Published: 12 Jan 2007
In response to Dennis Fisher's "Symantec 2.0" (November 2006), I think that Symantec is losing market share (at least my small part of it)--not gaining it--due to its acquisitions. The company is doing too much not well enough.
I'd been a user and a fan of many of its enterprise products for over 12 years, now I'm switching to others as fast as I can. I used to use three of its main products--Veritas Backup Exec, Enterprise Antivirus and Security Gateway appliances. Now, we've solved user problems by removing the Symantec products and putting in Sophos; users are raving about how much faster their PCs are and how many fewer issues they've had to deal with.
You think the Symantec transformation was a good one? Maybe from somewhere high above the forest, it does look pretty. Down here in the trees, though, it's pretty ugly.
Network administrator, The Shelter Group
In Bruce Schneier and Marcus Ranum's recent column "Do Federal Regulations Help?" (Face-Off, November 2006), the main disagreement seems to be over the utilization of economics and liability in factoring security risk rather than whether federal security regulations help keep things secure.
Both perspectives describe federal security regulations as "the devil is in the details" or "a toothless, paper tiger," and both are correct. The problem with federal security regulations is that they are open to too much interpretation, and we all know that between two security pros there are always three opinions. In an ideal world, IT security would be implemented for the good of all concerned regardless of cost, but we know that is simply not the case.
At the same time, security professionals need to push for every bit of reasonable security we can get and therefore bring up issues that cannot be cost-justified on a case-by-case basis. We also need to participate in the development of federal security regulations including new laws, standards and guidelines.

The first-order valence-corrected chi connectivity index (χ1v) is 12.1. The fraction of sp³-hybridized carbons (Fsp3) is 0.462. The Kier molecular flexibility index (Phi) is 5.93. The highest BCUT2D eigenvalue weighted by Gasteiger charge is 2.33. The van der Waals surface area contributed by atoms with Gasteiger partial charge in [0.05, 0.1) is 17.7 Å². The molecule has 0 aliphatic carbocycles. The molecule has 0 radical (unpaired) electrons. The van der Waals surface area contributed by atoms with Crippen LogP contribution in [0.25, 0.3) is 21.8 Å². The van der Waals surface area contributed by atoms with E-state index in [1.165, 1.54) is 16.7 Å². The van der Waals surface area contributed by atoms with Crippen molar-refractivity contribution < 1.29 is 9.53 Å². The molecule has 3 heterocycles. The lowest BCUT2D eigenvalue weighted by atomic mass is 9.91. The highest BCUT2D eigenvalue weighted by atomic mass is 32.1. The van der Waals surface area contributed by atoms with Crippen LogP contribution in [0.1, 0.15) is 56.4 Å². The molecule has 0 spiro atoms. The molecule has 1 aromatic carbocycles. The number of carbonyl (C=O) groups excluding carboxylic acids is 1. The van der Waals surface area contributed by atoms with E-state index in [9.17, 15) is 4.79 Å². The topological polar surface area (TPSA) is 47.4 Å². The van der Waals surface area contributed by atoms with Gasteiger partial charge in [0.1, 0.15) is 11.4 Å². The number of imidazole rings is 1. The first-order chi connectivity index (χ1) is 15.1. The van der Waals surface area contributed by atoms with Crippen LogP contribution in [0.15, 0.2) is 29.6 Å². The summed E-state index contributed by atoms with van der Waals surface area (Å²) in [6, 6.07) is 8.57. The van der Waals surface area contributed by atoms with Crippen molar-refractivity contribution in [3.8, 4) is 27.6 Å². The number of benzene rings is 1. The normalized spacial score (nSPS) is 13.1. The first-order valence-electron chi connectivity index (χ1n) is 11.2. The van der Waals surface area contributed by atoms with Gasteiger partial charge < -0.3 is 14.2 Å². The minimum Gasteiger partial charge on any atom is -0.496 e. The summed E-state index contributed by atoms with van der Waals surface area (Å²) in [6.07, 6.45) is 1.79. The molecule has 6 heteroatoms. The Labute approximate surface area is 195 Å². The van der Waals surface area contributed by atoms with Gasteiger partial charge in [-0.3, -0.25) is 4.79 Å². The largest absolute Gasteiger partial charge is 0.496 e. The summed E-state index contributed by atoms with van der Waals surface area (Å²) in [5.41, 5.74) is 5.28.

The computer security resource center at the National Institute of Standards and Technology has done an excellent job of soliciting the feedback of security professionals, and practically all congressmen and senators have email and feedback pages. Let's take the time and use them. As we all know, in security "the devil is in the details," therefore if we want to put teeth in federal regulations we need to participate in the process. If enough people complain, changes will happen.
I'm sure everyone has something of value to provide.
CISSP Technical officer, UniSpec Enterprises
Although Schneier and Ranum raise valid points about the merits of their approaches to improving information security, I think Ranum's is less practical. The main problem is that federal regulations are notoriously slow and difficult to develop. In information security, where the threats are often impossible to anticipate, this is a fatal flaw.
Intuitively speaking, one can give a blanket liability statement that would cover (nearly) all possible misuses of information, but cannot define an equally broad regulatory statement with sharp teeth. The broader the regulation, the weaker the meaning,the duller the teeth.
To sharpen a regulation's teeth, we must narrow its scope, but that shortens its lifespan. The last thing we want is too many new versions of the Kansas horse laws in our federal books.
President and CEO, NetIDSys